The following wish to establish a Divn at Fountain Virginia Row Shoreditch -
Wm Weston I Dykes
J Downing I Keene
P Dykes R J Lester
N Hammersley N Clayton
J Drior S Davies
Joseph Thompson W Smith
Thos Carter J Salter
D Barking John Croft
J Young C Hartley
J Jones H Fox
John Kniblet J Devonshire
A Citizen said that it would be best for those Citizens to enter into a Division on the spot which there was one at Bethnal Green, & then they might branch to that house -- And there was a Person named Dykes amongst them as he believed was not a good Citizen as he belonged to the Loyal Britons On the other hand it was stated that we ought to appoint a deputation & let them establish a Divn for it we ought to give all encouragement possible to Citns wishing to become Members & that they had as good a right to open a Divn by themselves, as to tun to some Place a distant from their habitations to join one
Citn Place said he had once being a Loyal Briton, but he did not think himself any worse for it, & he said he knew that Dykes -- & beleived him to be a very good Citizen -- Citn Wilson informed the Commee he had once belonged to the Loyal Britons -- & he made no doubt but the Citn was fully convinced of his error
To be 55 Deputed B Binns Dyall, Cardinall Webb, Canty (Add MSS 27813, fos. 113v-21; Thale 291. See also PC 1/23/A38; Thale 296 for Powell's spy report from the same meeting).
In May 1766 the lease for the Fountain was sold by auction, when it was described as a "well-known and good-accustomed Public House, known by the Fountain in Verginina-Row behind Shoreditch church, with a large new erected drinking-room, and three bed-chambers over ditto; there are three skittle grounds, one bear ditto, two gardens, and a plat [sic?] of ground... The whole premises are subject to the rent of 35l." (Gazatteer and New Daily Advertiser, 24 May 1766).
|Gazatteer and New Daily Advertiser, 24 May 1766.|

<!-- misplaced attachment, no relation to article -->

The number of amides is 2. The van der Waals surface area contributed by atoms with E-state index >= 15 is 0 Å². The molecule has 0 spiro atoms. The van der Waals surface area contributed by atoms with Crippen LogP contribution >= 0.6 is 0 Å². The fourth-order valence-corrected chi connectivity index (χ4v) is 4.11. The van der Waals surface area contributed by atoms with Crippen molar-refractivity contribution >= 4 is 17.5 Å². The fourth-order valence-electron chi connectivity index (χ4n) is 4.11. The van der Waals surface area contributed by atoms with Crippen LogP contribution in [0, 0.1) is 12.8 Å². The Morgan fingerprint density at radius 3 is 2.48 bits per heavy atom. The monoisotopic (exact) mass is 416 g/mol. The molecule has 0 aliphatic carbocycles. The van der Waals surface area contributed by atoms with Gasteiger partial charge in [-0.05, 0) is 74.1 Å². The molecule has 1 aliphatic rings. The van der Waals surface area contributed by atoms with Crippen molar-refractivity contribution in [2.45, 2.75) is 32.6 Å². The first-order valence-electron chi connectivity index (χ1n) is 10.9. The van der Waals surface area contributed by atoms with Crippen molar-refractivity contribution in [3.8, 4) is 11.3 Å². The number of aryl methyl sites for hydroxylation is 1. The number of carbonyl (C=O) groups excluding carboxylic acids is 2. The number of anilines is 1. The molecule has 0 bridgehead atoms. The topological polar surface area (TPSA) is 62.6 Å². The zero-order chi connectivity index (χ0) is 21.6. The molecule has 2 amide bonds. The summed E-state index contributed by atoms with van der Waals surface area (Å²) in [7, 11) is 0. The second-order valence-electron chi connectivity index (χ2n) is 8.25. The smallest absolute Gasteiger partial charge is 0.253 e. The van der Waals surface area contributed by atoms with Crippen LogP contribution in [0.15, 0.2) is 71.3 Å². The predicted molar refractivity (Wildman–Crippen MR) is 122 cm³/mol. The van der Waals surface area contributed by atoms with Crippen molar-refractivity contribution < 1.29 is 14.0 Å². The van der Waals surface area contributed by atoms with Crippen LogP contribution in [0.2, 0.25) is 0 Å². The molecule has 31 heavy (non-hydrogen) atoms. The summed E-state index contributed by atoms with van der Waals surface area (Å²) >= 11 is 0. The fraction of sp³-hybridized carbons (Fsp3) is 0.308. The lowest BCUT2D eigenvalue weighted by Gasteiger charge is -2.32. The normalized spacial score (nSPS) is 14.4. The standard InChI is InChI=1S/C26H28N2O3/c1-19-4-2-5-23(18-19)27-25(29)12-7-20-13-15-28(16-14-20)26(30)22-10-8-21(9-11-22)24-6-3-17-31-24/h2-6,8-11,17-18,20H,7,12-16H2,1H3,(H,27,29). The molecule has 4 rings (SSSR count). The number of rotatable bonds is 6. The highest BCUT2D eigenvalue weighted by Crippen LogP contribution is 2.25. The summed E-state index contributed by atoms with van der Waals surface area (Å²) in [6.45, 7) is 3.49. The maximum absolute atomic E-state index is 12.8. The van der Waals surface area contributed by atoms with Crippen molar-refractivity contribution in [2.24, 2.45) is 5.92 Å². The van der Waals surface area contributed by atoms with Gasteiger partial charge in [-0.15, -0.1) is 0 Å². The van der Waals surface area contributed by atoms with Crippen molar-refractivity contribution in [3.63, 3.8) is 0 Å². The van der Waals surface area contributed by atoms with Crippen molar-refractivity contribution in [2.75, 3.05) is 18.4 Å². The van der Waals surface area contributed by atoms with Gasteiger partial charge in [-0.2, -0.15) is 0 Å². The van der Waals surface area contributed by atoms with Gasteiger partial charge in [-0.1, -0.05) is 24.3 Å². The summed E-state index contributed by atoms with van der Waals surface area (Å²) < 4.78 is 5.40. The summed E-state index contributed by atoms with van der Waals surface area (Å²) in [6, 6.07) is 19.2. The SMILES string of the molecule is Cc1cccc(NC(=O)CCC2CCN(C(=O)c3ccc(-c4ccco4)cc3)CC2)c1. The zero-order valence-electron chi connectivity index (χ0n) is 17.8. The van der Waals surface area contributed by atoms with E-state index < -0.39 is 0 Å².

Apparently the auction did not go well, as it was put of for sale again by the same auctioneer, Thomas Skinner, less than two months later (Daily Advertiser, 18 July 1766).
Skittles appears to have been a particularly popular past time in the area. The History of the County of Middlesex reports that "Gambling with cards and shuffleboard, especially on Sundays, were included in charges against disorderly alehouses in 1818. Gambling at cards and skittles in beershops were the principal recreations around Virginia Row in 1875."
In 1800 and again in 1807 the Fountain was insured to a "gentleman" named John Johnson from Canal Row in Rotherhithe. (Sun Fire Office Records, Guildhall MS 11936/418/706377; MS 11936/441/809048). And in March 1811 it was insured to a large brewing company Messers Clowes and Co, of Stoney Lane, who owned around fifty other public houses in East London around Whitechapel, Shoreditch and Bermondsey. (Guildhall MS 11936/452/854816).
In December 1827 it was insured to Henry Fearon (Guildhall MS 11936/514/1069271).
It continued functioning throughout the nineteenth century. The website deadpubs has traced the Fountain in various post office directories until 1915. The London Metropolitan Archive holds a box of "secretaries papers" relating to buildings formerly owned by Courage and Company Limited, including one dated the 13th August 1923 that agrees to the sale of the building. The consent of debenture agrees to sell the "aforesaid formerly used as a public house know as "The Fountain" but now unlicensed" to Louis Harr for £125. The building is listed as number 93 Virginia Row, though according to deadpubs, in the eighteenth-century it had been 13 Virginia Row Shoreditch.
The area is now occupied by a post-war housing development.
View London Corresponding Society Meeting Places in a larger map